I am a 26 years old female and remember fondly my friend in high school who had a “cool place to hang out.” He had a separate garage where we would hang out and drink small amounts of whatever we could get our hands on. He made it very clear to us that if we drank one drop of anything we had to stay the night. And we always did. This was strange for my mother who would ask what I was doing for the night and I would reply honestly that I was going to Jeremy’s house to drink and I would be home in the morning. She would say things like, “Why don’t you lie to me and say you are staying at your girlfriend’s house?” And I would say that she didn’t raise me to lie and give her the phone number of where I would be (this is pre-cell-phone days). I will say that I was one of those kids that drank, but this situation made me one of those kids that NEVER DRANK AND DROVE.

  • Lori

    July 15, 2008 at 6:45 pm

    our two boys have their own separate couch + t.v. area upstairs, and my 11-year-old just got his own t.v. by his bed. as far as i’m concerned, everyone having their own space makes family life run smoothly.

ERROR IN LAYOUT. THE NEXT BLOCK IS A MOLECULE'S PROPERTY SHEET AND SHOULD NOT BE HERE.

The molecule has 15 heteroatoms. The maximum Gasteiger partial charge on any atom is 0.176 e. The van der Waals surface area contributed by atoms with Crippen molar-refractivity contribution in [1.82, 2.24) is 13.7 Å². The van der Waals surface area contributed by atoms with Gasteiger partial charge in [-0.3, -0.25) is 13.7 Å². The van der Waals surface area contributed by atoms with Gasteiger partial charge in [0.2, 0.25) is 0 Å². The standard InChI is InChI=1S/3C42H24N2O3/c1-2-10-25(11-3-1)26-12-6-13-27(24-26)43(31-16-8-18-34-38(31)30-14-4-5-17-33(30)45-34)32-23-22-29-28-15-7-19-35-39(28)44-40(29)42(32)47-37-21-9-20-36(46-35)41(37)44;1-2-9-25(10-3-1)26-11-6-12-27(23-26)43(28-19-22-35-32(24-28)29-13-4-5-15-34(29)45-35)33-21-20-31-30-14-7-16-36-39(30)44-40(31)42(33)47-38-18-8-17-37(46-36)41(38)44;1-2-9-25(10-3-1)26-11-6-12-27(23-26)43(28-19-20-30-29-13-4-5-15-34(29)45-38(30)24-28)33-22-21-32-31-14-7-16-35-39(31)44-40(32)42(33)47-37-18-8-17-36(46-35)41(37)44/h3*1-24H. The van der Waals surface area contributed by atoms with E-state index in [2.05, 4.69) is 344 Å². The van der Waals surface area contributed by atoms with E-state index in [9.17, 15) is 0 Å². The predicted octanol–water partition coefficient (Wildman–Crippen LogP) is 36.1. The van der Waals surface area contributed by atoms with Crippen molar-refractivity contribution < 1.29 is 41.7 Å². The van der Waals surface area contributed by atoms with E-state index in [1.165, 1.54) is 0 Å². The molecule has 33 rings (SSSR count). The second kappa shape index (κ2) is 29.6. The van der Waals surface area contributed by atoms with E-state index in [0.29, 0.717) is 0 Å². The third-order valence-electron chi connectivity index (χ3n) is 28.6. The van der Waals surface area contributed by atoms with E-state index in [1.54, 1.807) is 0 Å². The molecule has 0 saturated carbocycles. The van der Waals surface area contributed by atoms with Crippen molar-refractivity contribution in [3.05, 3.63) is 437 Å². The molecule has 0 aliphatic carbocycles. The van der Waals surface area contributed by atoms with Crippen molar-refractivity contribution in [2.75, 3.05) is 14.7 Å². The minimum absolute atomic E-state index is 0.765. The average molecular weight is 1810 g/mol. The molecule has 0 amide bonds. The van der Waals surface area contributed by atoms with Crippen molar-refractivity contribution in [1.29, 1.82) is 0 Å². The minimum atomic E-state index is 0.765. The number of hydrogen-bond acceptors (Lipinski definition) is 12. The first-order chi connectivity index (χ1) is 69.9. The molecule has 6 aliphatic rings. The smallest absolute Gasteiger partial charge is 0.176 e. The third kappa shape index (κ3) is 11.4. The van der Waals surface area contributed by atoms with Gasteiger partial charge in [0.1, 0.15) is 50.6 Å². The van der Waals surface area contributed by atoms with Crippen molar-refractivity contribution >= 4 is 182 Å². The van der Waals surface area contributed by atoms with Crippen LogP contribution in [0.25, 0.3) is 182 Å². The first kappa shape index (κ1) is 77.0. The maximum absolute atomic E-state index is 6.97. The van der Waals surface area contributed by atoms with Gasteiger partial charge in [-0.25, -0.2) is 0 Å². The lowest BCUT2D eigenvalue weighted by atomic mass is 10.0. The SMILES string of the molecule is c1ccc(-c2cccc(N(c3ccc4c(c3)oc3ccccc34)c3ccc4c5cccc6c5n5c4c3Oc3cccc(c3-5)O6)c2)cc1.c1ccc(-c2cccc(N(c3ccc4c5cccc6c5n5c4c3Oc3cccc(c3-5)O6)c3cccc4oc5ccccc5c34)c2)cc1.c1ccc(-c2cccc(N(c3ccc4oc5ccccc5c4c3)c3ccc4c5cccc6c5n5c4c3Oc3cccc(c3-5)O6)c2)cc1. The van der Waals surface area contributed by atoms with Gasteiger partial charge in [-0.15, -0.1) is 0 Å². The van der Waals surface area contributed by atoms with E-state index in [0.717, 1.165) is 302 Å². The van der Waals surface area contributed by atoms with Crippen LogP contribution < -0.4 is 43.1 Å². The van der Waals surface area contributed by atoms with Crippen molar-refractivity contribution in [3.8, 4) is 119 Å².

• iana

    July 15, 2008 at 7:18 pm

    My husband and I have always planned on having an area for our kids to have friends over and hang out in. Not a $175,000 room, Good Lord, hopefully they can get by with less than that, but somewhere they want to be. Right now our daughter is five, so it doesn’t apply yet, but one day I’ll be on the ‘keep them where I can see them’ side of it.

  • Amy

    July 15, 2008 at 9:48 pm

    I don’t think the TV in the kids room is a bad thing. My 4 year old got one for his birthday and it’s not like we allow him to watch it 24/7. There are restrictions on it and he asks to watch it even though its in HIS room. We did this because we don’t have a TV in the main living area and the kids don’t like to be in the basement (where the big screen is) for long periods of time by themselves. And I would never allow them to watch it to fall asleep!!

  • Beth

    July 15, 2008 at 10:24 pm

    Oh, Eden, Eden, Eden. I must tell you that I spent so many good years in Denver in other people’s finished basements learning to smoke, drink, drug, and get STDs. Were it not for those fancy 80s-style wet bars and pool tables and overstuffed couches and wide-screen TVs I would have remained the completely uncool, TV-denied kid my parents intended me to be, and a virgin till college. Thank god for all those parents who wanted to keep their kids out of trouble.